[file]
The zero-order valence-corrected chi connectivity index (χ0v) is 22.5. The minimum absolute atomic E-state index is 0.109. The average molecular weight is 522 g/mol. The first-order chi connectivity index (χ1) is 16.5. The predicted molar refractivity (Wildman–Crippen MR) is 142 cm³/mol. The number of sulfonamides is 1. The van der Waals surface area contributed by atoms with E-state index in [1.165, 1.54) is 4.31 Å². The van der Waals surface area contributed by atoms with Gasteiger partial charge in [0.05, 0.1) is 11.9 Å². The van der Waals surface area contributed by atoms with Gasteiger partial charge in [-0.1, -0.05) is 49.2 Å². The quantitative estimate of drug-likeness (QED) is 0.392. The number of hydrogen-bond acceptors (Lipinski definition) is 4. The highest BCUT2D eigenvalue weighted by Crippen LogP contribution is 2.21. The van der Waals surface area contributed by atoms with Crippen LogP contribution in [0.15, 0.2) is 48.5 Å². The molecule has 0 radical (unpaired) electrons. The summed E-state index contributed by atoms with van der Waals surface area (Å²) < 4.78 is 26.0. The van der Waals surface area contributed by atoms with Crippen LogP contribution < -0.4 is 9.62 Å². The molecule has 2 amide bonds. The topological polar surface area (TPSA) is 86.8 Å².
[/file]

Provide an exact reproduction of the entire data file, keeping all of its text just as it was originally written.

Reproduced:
The zero-order valence-corrected chi connectivity index (χ0v) is 22.5. The minimum absolute atomic E-state index is 0.109. The average molecular weight is 522 g/mol. The first-order chi connectivity index (χ1) is 16.5. The predicted molar refractivity (Wildman–Crippen MR) is 142 cm³/mol. The number of sulfonamides is 1. The van der Waals surface area contributed by atoms with E-state index in [1.165, 1.54) is 4.31 Å². The van der Waals surface area contributed by atoms with Gasteiger partial charge in [0.05, 0.1) is 11.9 Å². The van der Waals surface area contributed by atoms with Gasteiger partial charge in [-0.1, -0.05) is 49.2 Å². The quantitative estimate of drug-likeness (QED) is 0.392. The number of hydrogen-bond acceptors (Lipinski definition) is 4. The highest BCUT2D eigenvalue weighted by Crippen LogP contribution is 2.21. The van der Waals surface area contributed by atoms with Crippen LogP contribution in [0.15, 0.2) is 48.5 Å². The molecule has 0 radical (unpaired) electrons. The summed E-state index contributed by atoms with van der Waals surface area (Å²) < 4.78 is 26.0. The van der Waals surface area contributed by atoms with Crippen LogP contribution < -0.4 is 9.62 Å². The molecule has 2 amide bonds. The topological polar surface area (TPSA) is 86.8 Å².